Full disclosure: It actually would’ve been somewhat awesome if this album turned out to be horrible. Song titles like “Way Too Much,” “All The Same,” “My Head Hurts,” and “Cry Baby” are perfect set-ups for putting 11 songs of anger and incessant complaining on blast.
However, while most of the songs on Wavves’ “V” do lean toward ill-tempered grumbling, they also comprise an album that happens to be the one-time San Diego band’s best to date.
Before Wavves left for L.A. and secured a major-label deal, bandleader Nathan Williams spent two albums burying all of his artistic therapy under lo-fi fuzziness while recording to cassette in his bedroom.
But even higher production values on 2010’s “King of the Beach,” and the subtle maturation of 2013 major label debut, “Afraid of Heights,” didn’t completely wash away that recluse residue from Williams’ surf-infused rock riffs.
Although “V” isn’t a step forward lyrically (everything still sucks!), it is a significant progression in Wavves’ innate ability to create undeniably catchy, radio-worthy hooks without serving them up in a gigantic bowl of cheese.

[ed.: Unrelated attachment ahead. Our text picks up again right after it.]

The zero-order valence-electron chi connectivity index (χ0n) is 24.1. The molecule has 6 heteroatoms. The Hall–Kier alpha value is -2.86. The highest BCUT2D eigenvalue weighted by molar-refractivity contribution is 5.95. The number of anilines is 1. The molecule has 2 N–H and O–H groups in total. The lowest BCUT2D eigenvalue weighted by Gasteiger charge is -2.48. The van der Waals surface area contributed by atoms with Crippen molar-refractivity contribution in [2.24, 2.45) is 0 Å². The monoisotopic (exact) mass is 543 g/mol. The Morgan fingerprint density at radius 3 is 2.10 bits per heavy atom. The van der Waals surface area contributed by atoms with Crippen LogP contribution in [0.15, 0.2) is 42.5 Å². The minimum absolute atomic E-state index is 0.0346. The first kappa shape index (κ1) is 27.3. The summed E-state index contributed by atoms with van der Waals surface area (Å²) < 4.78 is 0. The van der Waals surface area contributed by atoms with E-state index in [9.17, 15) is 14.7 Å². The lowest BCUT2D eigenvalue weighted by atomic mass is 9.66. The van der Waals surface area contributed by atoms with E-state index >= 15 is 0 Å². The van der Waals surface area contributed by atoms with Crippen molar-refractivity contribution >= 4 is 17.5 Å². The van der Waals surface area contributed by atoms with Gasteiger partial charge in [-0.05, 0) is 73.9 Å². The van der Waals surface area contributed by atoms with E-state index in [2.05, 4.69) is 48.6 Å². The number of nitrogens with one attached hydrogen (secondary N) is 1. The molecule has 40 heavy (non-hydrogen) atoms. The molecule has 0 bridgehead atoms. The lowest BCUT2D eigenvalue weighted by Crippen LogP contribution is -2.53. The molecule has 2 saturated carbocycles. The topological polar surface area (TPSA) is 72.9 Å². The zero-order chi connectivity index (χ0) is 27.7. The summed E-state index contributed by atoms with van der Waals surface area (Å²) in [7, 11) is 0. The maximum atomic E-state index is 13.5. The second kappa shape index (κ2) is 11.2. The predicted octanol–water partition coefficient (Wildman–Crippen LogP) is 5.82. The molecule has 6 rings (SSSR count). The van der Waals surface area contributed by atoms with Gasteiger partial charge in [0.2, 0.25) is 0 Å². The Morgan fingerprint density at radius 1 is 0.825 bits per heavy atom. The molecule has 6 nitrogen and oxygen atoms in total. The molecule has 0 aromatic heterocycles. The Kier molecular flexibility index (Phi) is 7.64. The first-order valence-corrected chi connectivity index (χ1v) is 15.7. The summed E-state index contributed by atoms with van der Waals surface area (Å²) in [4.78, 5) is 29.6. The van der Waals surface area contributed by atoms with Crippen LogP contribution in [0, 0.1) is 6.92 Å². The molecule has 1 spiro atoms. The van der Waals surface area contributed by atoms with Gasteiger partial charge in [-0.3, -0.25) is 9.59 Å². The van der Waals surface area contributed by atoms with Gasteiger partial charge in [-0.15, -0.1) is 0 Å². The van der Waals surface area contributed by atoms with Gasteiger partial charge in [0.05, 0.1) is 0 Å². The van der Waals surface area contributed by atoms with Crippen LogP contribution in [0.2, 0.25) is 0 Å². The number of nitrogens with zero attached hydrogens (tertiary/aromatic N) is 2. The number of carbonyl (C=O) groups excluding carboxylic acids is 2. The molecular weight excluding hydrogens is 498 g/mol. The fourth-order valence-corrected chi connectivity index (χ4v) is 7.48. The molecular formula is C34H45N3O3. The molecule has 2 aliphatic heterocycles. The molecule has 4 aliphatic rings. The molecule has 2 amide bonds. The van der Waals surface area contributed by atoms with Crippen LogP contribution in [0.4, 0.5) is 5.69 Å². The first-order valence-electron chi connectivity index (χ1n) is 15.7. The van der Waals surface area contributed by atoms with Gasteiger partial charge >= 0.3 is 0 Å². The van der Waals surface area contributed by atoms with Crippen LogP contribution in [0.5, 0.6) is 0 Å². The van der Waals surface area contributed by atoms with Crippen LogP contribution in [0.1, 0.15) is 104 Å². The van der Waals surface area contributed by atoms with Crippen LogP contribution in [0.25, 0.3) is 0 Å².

And given that the album’s 32 minutes fly by with scarcely a trace of that trademark sonic gauze to be found, it may just mean that Williams and Co. are ready to take all of this seriously.
Williams teamed with the Cloud Nothings’ Dylan Baldi on the nine-song collection, “No Life For Me,” earlier this year, and for the first time in his career, shared writing duties for “V” with permanent band members Stephen Pope and Alex Gates.
He also released the self-titled debut of Spirit Club, a psych-pop side project with his brother and SD local Andrew Caddick, on his own Ghost Ramp imprint in May.
Everything other than the music says otherwise.
The new album’s press sheet describes the period of time leading up to recording it as one of “just drinking, straight drinking,” where the quartet had no problem killing “100 beers and two bottles of Jameson” on the regular.
Williams also got into a public feud with Warner Bros. before the album’s release over the treatment of the aforementioned lead single, “Way Too Much.”
Despite Williams also stating that the energy while recording “V” was “a lot lighter and not as drunk” as previous trips into the studio, it certainly doesn’t sound like things have changed that much in the tumultuous life of the Point Loma-bred bandleader.
But if the end result is a tidy, enjoyable, well-produced collection like “V,” why should it matter?
“V” is out now.
Scott McDonald is a writer, on-air personality and consultant with 15 years of experience in the San Diego music scene. He has interviewed hundreds of artists, from the legendary to the underground, for print and television. Follow McDonald and his melodic musings on Twitter @eight24_ or Instagram @scotteight24. Send your music musts to email@example.com.